Kenya’s 3U Earth observation satellite, the Taifa-1, designed and developed by SayariLabs and EnduroSat, will launch aboard SpaceX‘s Falcon-9 Rocket at the Space Launch Complex 4E, Vandenberg Space Force Base in California, United States of America (USA) later this year. In addition, a delegation team, led by the Defence Principal Secretary Patrick Mariru from Kenya, will travel to the USA to witness the launch of the Taifa-1.
The satellite mission was established to leverage its hyperspectral camera to enable the availability of accurate and timely Earth observation data for relevant stakeholders in a wide range of sectors to make strategic developmental decisions in the country. In addition, satellite data from Taifa-1 will enable authorities to support the agricultural industry, alleviate food insecurity, ensure efficiently managed natural resources, and enable proper environmental observations, among other benefits.
In addition, the satellite launch signifies Kenya’s noticeable stride in advancing satellite manufacturing capabilities to develop applications for socio-economic benefits.
While speaking on the importance of the project, the Acting Director of the Kenya Space Agency, Brigadier Hillary Kipkosgey, reiterated that “the mission plays a pivotal role in putting Kenya on the global map because of its contributions to the growth of satellite development, data analysis and processing and development of applications in Africa. Moreover, space is the next frontier in many ways, and we are happy to be part of this progress. It is a moment of pride.”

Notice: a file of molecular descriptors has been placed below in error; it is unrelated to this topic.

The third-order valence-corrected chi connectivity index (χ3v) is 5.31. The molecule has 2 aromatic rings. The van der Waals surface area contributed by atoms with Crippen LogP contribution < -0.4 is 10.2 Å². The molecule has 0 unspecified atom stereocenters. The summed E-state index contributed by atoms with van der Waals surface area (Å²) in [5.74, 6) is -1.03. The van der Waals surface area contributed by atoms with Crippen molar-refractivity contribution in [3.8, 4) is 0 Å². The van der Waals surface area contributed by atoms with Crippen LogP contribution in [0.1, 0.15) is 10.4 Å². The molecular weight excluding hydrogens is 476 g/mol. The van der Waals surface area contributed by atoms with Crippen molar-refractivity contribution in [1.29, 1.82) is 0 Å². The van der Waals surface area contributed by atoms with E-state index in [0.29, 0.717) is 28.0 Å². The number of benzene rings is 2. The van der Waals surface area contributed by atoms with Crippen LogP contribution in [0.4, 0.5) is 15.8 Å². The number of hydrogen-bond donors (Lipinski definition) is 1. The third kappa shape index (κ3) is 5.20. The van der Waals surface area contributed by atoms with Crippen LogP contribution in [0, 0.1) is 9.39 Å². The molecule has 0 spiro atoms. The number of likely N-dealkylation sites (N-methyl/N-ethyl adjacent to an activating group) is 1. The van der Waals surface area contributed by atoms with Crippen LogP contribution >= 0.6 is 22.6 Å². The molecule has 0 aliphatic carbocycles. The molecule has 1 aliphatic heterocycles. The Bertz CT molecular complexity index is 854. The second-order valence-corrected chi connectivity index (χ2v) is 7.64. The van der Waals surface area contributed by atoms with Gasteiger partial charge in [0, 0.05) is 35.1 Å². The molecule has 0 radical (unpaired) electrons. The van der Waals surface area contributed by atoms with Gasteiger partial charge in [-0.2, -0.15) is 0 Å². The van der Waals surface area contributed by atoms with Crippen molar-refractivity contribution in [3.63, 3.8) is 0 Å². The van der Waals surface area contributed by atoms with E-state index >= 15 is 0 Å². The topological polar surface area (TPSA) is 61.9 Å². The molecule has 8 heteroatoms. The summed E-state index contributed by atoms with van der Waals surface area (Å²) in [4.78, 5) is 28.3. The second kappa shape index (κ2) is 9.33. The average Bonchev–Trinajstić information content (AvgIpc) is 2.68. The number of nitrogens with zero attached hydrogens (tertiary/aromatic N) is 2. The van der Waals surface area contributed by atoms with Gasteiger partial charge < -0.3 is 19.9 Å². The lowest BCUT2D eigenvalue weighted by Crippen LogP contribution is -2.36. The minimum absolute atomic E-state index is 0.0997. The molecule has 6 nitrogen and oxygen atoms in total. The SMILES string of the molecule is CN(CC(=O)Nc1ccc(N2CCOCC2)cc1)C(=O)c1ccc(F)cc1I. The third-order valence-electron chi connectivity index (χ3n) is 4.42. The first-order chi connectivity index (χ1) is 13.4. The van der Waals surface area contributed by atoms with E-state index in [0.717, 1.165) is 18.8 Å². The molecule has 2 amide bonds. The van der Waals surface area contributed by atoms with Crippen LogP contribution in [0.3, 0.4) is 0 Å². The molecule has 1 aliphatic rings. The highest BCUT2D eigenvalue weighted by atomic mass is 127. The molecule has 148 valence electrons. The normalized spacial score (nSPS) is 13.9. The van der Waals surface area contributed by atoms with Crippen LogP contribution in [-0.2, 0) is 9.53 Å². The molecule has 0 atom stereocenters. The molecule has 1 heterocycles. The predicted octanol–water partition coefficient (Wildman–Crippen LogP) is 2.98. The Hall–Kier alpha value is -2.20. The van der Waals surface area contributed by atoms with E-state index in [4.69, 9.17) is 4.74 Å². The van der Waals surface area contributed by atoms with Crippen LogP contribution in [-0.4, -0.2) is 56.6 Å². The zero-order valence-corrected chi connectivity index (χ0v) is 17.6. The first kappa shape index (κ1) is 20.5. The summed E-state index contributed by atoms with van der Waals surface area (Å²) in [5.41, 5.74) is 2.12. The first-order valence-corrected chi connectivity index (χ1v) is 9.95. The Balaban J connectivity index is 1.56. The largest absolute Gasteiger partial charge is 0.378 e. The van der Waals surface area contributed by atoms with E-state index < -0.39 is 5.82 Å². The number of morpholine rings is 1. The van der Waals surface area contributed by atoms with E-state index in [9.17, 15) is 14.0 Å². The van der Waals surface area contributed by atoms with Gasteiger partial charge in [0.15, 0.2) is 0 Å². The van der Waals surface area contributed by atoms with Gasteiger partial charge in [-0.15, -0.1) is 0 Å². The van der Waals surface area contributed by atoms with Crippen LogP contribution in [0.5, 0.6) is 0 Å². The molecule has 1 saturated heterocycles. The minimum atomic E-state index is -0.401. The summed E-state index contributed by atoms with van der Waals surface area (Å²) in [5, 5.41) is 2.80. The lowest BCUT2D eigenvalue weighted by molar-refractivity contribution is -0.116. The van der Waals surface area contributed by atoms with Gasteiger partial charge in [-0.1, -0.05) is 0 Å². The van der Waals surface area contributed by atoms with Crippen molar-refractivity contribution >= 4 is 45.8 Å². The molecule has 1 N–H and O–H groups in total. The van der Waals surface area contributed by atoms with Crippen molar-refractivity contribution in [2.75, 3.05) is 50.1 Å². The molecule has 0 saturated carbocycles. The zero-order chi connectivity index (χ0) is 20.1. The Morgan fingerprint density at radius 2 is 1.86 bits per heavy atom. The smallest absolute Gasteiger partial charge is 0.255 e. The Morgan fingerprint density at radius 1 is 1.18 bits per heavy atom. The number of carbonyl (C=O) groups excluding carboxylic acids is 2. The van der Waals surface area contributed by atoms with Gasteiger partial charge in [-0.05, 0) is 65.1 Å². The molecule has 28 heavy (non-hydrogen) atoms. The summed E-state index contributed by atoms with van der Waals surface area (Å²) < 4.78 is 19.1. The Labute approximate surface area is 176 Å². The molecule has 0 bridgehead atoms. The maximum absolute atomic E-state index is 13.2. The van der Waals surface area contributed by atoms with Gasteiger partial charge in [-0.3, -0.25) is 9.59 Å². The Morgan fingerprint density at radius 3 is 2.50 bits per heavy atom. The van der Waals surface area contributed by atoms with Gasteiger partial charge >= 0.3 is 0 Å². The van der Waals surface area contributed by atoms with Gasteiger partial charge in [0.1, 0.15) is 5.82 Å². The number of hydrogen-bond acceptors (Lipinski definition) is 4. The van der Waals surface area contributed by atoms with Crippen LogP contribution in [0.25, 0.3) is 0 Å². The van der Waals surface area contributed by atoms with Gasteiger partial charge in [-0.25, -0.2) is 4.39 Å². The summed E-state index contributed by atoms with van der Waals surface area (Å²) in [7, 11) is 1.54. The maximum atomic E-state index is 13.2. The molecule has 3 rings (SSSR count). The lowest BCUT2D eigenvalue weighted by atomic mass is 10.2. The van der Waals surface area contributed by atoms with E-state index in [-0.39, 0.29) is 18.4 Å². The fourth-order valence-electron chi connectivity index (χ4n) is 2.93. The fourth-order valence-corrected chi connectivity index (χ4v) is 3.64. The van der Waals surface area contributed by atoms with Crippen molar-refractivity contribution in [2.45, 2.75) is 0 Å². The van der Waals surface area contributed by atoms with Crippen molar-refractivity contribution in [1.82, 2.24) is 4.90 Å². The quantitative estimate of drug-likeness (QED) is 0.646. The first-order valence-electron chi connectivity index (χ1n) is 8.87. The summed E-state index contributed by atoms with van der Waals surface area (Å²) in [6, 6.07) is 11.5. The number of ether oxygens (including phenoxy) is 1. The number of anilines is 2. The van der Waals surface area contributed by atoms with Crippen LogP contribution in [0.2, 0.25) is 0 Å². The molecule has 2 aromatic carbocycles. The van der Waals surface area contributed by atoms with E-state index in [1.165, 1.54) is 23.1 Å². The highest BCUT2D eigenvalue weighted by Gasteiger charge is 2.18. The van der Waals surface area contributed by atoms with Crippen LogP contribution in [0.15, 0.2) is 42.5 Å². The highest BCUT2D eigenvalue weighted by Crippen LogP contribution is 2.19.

Furthermore, Brigadier Hillary Kipkosgey commented on the value of space science, technologies and applications as an essential enabler and driver of inclusive national prosperity in Kenya. To this end, he reiterated that KSA would establish capacity-building programmes to build space systems engineering, space operations, data processing and analytics, ground station services and operations.
A team of Kenyan engineers from SayariLabs executed the construction and design of the Taifa-1. However, the testing and manufacturing of the parts were done in collaboration with Endurosat AD, a Bulgarian aerospace manufacturer. The partnership with Endurosat AD was crucial in offsetting the cost of designing a satellite. In addition, the decision to have the satellite weigh a ton was to reduce the development time and the cost of launch and to create a low entry bar for developing countries without the capacity to launch large satellites.
With the launch of Taifa-1 Sat as the first stepping stone to developing a proposed constellation of small EO satellites for Kenya, the country will contribute significantly to spurring the growth of the satellite development, data analytics and processing, and applications development capabilities of Kenya’s budding space economy.
However, developing higher capacity systems requires significant investment in research and development, leveraging mutually beneficial international cooperation, and establishing partnerships between government, academia, and industry. Thus, KSA has invited partners and stakeholders for collaborative purposes to mark this important milestone and celebrate Kenya’s advancement in the space sector. “We welcome collaborations that will promote the utilisation of space technology and earth observation data, catalyse sharing of knowledge and resources, and help promote innovation and collaboration in developing space technology in Kenya.” the Acting Director commented.
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